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Concurrent Session #2 - Thursday, May 25th, 2017
Presenter's Biographies

John Oughton: Mentoring and Coaching

John Oughton

Teaching can sometimes be a stressful occupation. Academic coordinators may not feel ready to counsel and guide faculty members whose teaching strategies, classroom management, and evaluation are being questioned by students or managers. Sometimes mentoring is the appropriate response, but in other situations a coaching approach may be more fruitful. Learn through a combination of group instruction, pair exercises, and a coaching demonstration.

By the end of this session, participants will be able to:

  1. Recognize common areas in which faculty need mentoring/coaching

  2. Distinguish between mentoring and coaching approaches

  3. Iidentify and cope with affective factors that influence the success of coaching/mentoring (resistance, motivation, fear)

  4. Recognize the value of listening and powerful questions


Deanna Douglas - Student Advising: Creating Effective Conversations


This workshop is designed to review methods and techniques to enhance the student-advisor interaction and communication. At the end of this workshop, participants in this workshop will:

1. Discuss the elements of passionate advising by considering how to effectively structure the academic advising conversation

2. Explore emerging best practices for advising at-risk students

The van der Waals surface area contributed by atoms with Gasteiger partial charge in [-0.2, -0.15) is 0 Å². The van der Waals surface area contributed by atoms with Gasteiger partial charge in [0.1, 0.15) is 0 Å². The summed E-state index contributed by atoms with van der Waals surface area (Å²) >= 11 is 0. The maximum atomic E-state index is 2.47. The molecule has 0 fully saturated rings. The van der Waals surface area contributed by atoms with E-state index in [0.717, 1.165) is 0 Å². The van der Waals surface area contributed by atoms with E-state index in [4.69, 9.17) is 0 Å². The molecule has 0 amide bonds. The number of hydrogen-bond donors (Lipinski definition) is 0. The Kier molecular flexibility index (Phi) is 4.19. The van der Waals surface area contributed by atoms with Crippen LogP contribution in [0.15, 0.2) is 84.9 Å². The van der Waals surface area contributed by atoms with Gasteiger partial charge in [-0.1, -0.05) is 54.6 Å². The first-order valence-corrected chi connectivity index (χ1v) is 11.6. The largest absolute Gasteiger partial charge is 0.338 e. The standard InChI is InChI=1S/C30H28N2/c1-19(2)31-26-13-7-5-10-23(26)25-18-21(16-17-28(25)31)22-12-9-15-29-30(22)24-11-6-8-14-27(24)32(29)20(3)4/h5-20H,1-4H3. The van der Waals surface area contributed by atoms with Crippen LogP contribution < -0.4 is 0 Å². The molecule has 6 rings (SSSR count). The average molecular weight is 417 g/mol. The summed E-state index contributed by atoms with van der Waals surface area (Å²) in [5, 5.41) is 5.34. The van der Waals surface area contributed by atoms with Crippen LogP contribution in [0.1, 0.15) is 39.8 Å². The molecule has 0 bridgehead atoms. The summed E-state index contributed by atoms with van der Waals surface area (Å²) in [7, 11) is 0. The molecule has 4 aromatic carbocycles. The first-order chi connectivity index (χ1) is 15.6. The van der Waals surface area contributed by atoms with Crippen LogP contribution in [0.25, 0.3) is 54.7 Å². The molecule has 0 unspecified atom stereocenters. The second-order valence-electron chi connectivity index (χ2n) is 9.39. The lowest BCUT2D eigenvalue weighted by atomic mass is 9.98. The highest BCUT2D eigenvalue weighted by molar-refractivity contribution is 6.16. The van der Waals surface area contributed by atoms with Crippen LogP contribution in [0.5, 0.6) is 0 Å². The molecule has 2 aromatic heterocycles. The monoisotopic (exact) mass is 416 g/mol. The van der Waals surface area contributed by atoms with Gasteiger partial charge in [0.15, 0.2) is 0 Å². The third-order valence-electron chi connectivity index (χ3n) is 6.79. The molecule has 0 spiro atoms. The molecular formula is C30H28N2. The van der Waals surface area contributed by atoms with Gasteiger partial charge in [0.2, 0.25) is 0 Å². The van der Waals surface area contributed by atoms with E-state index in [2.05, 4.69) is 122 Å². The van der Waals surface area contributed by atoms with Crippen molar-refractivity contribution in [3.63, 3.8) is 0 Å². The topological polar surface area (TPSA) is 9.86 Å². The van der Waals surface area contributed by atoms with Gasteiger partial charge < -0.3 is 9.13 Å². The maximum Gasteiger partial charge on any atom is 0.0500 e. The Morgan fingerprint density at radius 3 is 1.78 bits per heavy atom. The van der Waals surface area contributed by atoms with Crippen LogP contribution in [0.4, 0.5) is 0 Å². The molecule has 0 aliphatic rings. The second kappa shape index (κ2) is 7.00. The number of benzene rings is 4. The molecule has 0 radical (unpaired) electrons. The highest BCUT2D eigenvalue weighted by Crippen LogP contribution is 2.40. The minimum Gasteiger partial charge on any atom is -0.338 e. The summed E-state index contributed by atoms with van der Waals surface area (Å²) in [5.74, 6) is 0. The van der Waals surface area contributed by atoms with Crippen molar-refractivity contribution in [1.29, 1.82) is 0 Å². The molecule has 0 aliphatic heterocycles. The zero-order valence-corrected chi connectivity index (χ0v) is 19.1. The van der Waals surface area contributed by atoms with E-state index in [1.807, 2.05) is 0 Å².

3. Consider ways to organize the academic advising conversation

4. Create a framework for advising with confidence and purpose

Virginia Harwood: Caught in the Middle - Coordinating & Team Building Amid Conflict


Together, we will explore:

  1. Together, we will explore:

    1. The kinds of conflict coordinators face;
    2. Common barriers to resolving conflict;
    3. Your own attitude toward conflict and negotiation;
    4. Approaches to elicit cooperation/collaboration in your work teams;
    5. The differences between positions and interests and between roles and responsibilities.

Upon completion of this workshop, you will have enhanced your ability to negotiate with team members by being able to:

  1. Identify the common causes of conflict within a program team;
  2. Project your own desire to collaborate;
  3. Assess the differences between the positions team members put forward and their underlying interests;
  4. Move people from competitive to cooperative communication.